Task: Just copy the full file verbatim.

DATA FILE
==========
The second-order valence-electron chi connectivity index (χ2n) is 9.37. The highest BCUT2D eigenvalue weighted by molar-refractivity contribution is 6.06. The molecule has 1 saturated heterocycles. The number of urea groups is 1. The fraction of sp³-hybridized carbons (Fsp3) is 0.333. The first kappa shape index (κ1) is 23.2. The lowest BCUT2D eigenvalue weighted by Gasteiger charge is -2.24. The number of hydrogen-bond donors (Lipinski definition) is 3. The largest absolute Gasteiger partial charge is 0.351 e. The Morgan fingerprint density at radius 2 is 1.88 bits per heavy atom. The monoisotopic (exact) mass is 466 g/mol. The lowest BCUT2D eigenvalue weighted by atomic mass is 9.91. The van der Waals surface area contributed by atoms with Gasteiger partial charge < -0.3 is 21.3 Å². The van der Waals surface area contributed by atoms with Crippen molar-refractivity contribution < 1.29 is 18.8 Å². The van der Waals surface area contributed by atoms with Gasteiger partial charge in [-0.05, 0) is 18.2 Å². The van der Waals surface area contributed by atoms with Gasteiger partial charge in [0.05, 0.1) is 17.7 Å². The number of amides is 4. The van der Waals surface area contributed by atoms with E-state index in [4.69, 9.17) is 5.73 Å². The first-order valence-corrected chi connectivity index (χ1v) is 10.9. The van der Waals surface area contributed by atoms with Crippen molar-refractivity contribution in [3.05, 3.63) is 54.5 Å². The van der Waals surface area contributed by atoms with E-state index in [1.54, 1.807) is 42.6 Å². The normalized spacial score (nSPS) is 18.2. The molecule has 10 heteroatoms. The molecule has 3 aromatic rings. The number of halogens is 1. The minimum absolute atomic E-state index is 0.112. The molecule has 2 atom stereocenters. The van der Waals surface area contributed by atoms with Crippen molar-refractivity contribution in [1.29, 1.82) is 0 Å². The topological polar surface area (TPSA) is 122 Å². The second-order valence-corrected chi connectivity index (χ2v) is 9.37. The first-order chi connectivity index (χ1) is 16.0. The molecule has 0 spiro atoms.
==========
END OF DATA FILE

The second-order valence-electron chi connectivity index (χ2n) is 9.37. The highest BCUT2D eigenvalue weighted by molar-refractivity contribution is 6.06. The molecule has 1 saturated heterocycles. The number of urea groups is 1. The fraction of sp³-hybridized carbons (Fsp3) is 0.333. The first kappa shape index (κ1) is 23.2. The lowest BCUT2D eigenvalue weighted by Gasteiger charge is -2.24. The number of hydrogen-bond donors (Lipinski definition) is 3. The largest absolute Gasteiger partial charge is 0.351 e. The Morgan fingerprint density at radius 2 is 1.88 bits per heavy atom. The monoisotopic (exact) mass is 466 g/mol. The lowest BCUT2D eigenvalue weighted by atomic mass is 9.91. The van der Waals surface area contributed by atoms with Gasteiger partial charge < -0.3 is 21.3 Å². The van der Waals surface area contributed by atoms with Crippen molar-refractivity contribution < 1.29 is 18.8 Å². The van der Waals surface area contributed by atoms with Gasteiger partial charge in [-0.05, 0) is 18.2 Å². The van der Waals surface area contributed by atoms with Gasteiger partial charge in [0.05, 0.1) is 17.7 Å². The number of amides is 4. The van der Waals surface area contributed by atoms with E-state index in [4.69, 9.17) is 5.73 Å². The first-order valence-corrected chi connectivity index (χ1v) is 10.9. The van der Waals surface area contributed by atoms with Crippen molar-refractivity contribution in [3.05, 3.63) is 54.5 Å². The van der Waals surface area contributed by atoms with E-state index in [1.54, 1.807) is 42.6 Å². The normalized spacial score (nSPS) is 18.2. The molecule has 10 heteroatoms. The molecule has 3 aromatic rings. The number of halogens is 1. The minimum absolute atomic E-state index is 0.112. The molecule has 2 atom stereocenters. The van der Waals surface area contributed by atoms with Crippen molar-refractivity contribution in [1.29, 1.82) is 0 Å². The topological polar surface area (TPSA) is 122 Å². The second-order valence-corrected chi connectivity index (χ2v) is 9.37. The first-order chi connectivity index (χ1) is 16.0. The molecule has 0 spiro atoms.